As election fever grips Delhi University, student unions are busy preparing the candidate lists and making big promises in their manifestos. Delhi University Students’ Union (DUSU) elections this year, are considered to be politically significant ahead of the Lok Shabha elections in 2019.
Delhi university is one of the biggest and most reputed higher education spaces in India. In recent times, there have been serious issues in the university like changes in the syllabi and seat cuts in several courses for students who come from economically backward or minority communities. This has made access to good education a distant dream for many.
As part of their manifesto for the upcoming elections, Congress-affiliated National Students’ Union of India (NSUI) has claimed that they do not support 'urban naxals' and caste politics. It is a matter of great concern that rather than talking about the issues of access to education, competent faculty and library facilities on campus, what is listed in the agenda is the right wing rhetoric of the left promoting 'urban naxals' and casteism.
The Akhil Bharatiya Vidyarthi Parishad (ABVP) manifesto said it was committed to spending more than 50 percent of DUSU’s budget on activities related to women and social justice, and that it was committed to putting “Bharat first” in all the work it does. The ABVP has also offered internships for students in 'different ministries and government institutions’.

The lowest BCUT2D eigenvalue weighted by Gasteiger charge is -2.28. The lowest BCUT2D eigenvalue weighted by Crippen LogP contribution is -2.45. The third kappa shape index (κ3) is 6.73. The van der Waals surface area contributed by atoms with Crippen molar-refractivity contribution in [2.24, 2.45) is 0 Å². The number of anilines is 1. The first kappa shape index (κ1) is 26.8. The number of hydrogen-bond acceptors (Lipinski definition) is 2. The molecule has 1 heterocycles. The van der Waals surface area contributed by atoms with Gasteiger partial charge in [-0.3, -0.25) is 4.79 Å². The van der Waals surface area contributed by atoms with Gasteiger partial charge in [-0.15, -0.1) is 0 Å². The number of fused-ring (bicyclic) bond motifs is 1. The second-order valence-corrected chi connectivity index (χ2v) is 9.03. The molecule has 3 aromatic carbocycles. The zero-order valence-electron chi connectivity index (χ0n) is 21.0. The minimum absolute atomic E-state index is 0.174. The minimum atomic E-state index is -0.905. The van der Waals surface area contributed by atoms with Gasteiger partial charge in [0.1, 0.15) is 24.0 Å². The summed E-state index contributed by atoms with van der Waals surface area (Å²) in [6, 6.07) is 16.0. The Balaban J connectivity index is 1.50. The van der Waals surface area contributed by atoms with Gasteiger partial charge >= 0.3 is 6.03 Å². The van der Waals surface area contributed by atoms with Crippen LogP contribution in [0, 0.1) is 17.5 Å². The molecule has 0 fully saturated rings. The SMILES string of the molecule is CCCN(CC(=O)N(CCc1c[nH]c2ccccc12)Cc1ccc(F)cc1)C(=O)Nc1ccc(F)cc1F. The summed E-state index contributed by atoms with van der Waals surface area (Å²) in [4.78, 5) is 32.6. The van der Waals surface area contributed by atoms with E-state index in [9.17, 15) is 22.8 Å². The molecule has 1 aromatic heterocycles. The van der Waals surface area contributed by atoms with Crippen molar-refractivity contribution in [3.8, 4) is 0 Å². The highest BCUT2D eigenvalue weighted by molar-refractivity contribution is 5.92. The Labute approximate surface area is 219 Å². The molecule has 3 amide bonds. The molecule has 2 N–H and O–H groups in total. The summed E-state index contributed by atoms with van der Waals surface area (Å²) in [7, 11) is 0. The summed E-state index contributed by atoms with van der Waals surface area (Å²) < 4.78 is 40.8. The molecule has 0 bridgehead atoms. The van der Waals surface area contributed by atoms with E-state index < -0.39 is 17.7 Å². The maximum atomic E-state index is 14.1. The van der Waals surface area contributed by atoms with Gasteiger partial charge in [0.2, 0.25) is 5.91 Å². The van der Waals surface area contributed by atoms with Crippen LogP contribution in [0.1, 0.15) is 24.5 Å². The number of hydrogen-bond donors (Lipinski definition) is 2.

AISA promised in its manifesto that they would ensure installation of CCTV cameras and police booth to control the violence and provide a peaceful atmosphere in the DU campus if elected.
Speaking with Newsclick, Saimon Farooqui, National Secretary and media in-charge of NSUI said, "There is caste politics in Delhi University and we also have to work within the same system because the majority of the students are Jat and Gujjar. Every student wing does the same thing, nothing new. For violence, left-wing is responsible. Why don't you focus on the positive aspects in our manifesto, do not focus on urban naxals.”
It is well known to everyone that the power ratio in the DUSU has always been dominated by NSUI and ABVP which raises serious questions on the NSUI secretary’s claims. Recently, Kawaljeet Kaur, the president of AISA’s DU unit was allegedly slapped by ABVP supporters and Akashdeep Tripathi, SFI's presidential candidate for DUSU polls was also allegedly attacked by members of the NSUI.
Reacting on the NSUI manifesto, Kawaljeet Kaur said, "This is not the Manifesto of NSUI but of ABVP. Today when all intellectuals are branded us 'Urban naxals', when all dissenters are under immense pressure from the RSS-sponsored hate propaganda, NSUI thinks it is convenient to tag us as 'Urban Naxals' and delegitimise all our criticism for them. What a joke.”
At a time when the students union should talk about college development and to create atmosphere for better education, such manifestos which talk about the brand of student politics, casteism and urban naxalism, are reducing the elections to a mere show of power which can be won over through political bribes.